140.611.01 – Statistical Reasoning in Public Health I
First Term, AY 2013-2014

# Statistical Reasoning in Public Health I Syllabus

140.611.01 | AY 2013-2014 - 1st Term | 3 Credit(s)
TTh 10:30:00 AM
• Contact Information
Faculty
• Course Description
Provides a broad overview of biostatistical methods and concepts used in the public health sciences, emphasizing interpretation and concepts rather than calculations or mathematical details. Develops ability to read the scientific literature to critically evaluate study designs and methods of data analysis. Introduces basic concepts of statistical inference, including hypothesis testing, p-values, and confidence intervals. Topics include comparisons of means and proportions; the normal distribution; regression and correlation; confounding; concepts of study design, including randomization, sample size, and power considerations; logistic regression; and an overview of some methods in survival analysis. Draws examples of the use and abuse of statistical methods from the current biomedical literature.
• Course Learning Objectives

Upon successfully completing this course, students will be able to:

• Provide examples of different types of data arising in public health studies
• Explain the basic differences between different study designs for comparing populations
• Recognize the issue of confounding when interpreting results from non-randomized studies
• Interpret differences in data distributions via visual displays
• Explain the difference between a sample and a population
• Calculate standard normal scores and resulting probabilities
• Calculate and interpret confidence intervals for population means and proportions and incident rates using data from single samples
• Compute the mean difference and explain why a mean difference can be used to quantify differences in a continuous measure between two samples (and ultimately two populations)
• Compute risk differences, relative risks and odds ratios
• Compare, contrast, and interpret relative risks and odds ratios when comparing binary outcomes between two populations
• Compute incidence rates and incidence rate ratios
• Construct, and interpret, Kaplan-Meier estimates of the survival function that describes the "survival experience" of a cohort of subjects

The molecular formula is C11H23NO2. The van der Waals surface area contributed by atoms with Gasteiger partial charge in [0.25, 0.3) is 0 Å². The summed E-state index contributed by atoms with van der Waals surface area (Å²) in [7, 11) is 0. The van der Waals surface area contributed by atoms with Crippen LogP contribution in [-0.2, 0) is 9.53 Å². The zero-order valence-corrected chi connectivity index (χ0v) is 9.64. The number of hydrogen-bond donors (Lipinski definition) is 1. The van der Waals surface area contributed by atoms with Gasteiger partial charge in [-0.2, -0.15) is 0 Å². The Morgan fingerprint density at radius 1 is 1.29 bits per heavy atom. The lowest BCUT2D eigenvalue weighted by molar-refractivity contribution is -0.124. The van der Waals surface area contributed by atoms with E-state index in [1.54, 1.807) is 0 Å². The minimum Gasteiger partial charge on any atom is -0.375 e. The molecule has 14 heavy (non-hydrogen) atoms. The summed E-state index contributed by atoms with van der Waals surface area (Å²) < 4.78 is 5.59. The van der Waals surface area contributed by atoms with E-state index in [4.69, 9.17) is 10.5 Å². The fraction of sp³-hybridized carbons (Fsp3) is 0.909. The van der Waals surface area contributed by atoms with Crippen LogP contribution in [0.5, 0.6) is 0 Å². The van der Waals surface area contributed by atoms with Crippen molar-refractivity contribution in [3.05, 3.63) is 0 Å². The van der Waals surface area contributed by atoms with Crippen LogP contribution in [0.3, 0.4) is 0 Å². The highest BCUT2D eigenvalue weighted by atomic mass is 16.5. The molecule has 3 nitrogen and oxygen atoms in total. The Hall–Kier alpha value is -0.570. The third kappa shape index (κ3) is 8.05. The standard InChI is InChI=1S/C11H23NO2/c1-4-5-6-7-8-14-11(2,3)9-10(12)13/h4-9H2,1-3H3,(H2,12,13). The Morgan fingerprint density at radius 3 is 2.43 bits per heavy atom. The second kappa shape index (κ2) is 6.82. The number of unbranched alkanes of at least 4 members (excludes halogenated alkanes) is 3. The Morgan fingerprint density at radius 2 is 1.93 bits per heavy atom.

• Explain and unify the concept of a confidence interval whether it be for a single population quantity, or a comparison of populations
• Compute confidence intervals for population mean differences, difference in proportions, relative risks, odds ratios and incidence rate ratios
• Explain why computations for ratios are performed on the (natural) log scale
• Explain and unify the concept of a hypothesis testing for comparing measures between two (or more) populations
• Perform hypothesis tests for populations comparisons
• Interpret p-values from t-tests and analysis of variance (ANOVA) for mean differences between populations
• Interpret p-values from z-tests, chi-square tests and Fisherâ€™s Exact test for comparing proportions between populations
• Interpret p-values from z-tests, and log-rank tests for comparing time-to-event outcomes between populations
• Explain the role of sample size in determining margin of error (confidence interval width)
• Compute the necessary sample size(s) to obtain a desired margin of error
• Explain the factors that determine the statistical power of a study designed to compare two or more populations
• Methods of Assessment and Due Dates

Four Homework Assignments  (12.5% each, for a total of 50%)

Homework 1: Due 9/12/13, 11:59 pm
Homework 2:Due  9/26/13, 11:59 pm
Homework 3:Due  10/10/13, 11:59 pm
Homework 4:Due  10/22/13, 11:59 pm

Three Quizzes (10% each for a total of 30%)
Quiz 1: Available 9/17/13 2:00 PM through 9/19/13 11:59 PM
Quiz 2: Available 10/1/13 2:00 PM through 10/3/13 11:59 PM
Quiz 3: Available 10/15/13 2:00 PM through 10/17/13 11:59 PM

Final Exam (20%)
Available 10/24/13 12:01 AM through 10/27/13 11:59 PM

All homework assignments, quizzes and the final exam will be submitted through the Quiz Generator application in Courseplus.

• Instructor Bio

• Required Text(s)
There is no required textbook: please see the "Recommended Textbooks" section for textbook based references available electronically (via the Welch library electronic textbooks) .
• Assignment Descriptions and Guidelines

The course will have four homework assignments.  These exercises are designed to reinforce the main ideas presented in thecourse lecture materials, and as such are vital part of the learning process.

Each assignments will consist of  an "automatically graded" portion and a "human graded" portion.  This will allow for students to get some instant feedback on the assignments (automatic grading) , and yet anwer questions that are more open ended and interpretive in nature as well ("human graded").  The expected grading turnaround for the "human grading" portion is 5 days.  All assignments will be submitted via the course Quiz Generator application, in Coursplus.

A couple of important facts about class homeworks.

1) You may work together on these assignments, but please submit them on your own.

2) Because of the short term and number of students in the class, late assignment submissions cannot be accepted.

3) Each of the four assignments is 12.5% of the class grade, and as such, the four assignments make up 50% of the entire course grade. I make homework such a large component of the class grade because it is vital to the learning process, and does not make the course grade so heavily dependent on exams. In turn I expect you to treat these assignments seriously and respect the deadlines.

• Exam Format